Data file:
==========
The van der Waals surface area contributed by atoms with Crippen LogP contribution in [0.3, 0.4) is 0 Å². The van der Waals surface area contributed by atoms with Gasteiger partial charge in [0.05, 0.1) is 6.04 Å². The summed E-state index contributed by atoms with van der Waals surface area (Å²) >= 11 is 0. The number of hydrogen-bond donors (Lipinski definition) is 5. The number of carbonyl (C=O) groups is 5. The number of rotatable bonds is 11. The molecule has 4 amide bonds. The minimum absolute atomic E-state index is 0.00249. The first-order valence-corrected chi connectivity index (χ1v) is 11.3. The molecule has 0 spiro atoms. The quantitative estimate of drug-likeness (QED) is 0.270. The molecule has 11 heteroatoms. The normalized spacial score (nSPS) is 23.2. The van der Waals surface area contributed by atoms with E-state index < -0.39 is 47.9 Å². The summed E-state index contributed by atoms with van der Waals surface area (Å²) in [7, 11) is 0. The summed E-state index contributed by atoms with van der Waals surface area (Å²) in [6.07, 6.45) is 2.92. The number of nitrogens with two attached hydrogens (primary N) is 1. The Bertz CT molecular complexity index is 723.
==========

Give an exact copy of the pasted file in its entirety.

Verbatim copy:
The van der Waals surface area contributed by atoms with Crippen LogP contribution in [0.3, 0.4) is 0 Å². The van der Waals surface area contributed by atoms with Gasteiger partial charge in [0.05, 0.1) is 6.04 Å². The summed E-state index contributed by atoms with van der Waals surface area (Å²) >= 11 is 0. The number of hydrogen-bond donors (Lipinski definition) is 5. The number of carbonyl (C=O) groups is 5. The number of rotatable bonds is 11. The molecule has 4 amide bonds. The minimum absolute atomic E-state index is 0.00249. The first-order valence-corrected chi connectivity index (χ1v) is 11.3. The molecule has 0 spiro atoms. The quantitative estimate of drug-likeness (QED) is 0.270. The molecule has 11 heteroatoms. The normalized spacial score (nSPS) is 23.2. The van der Waals surface area contributed by atoms with E-state index < -0.39 is 47.9 Å². The summed E-state index contributed by atoms with van der Waals surface area (Å²) in [7, 11) is 0. The summed E-state index contributed by atoms with van der Waals surface area (Å²) in [6.07, 6.45) is 2.92. The number of nitrogens with two attached hydrogens (primary N) is 1. The Bertz CT molecular complexity index is 723.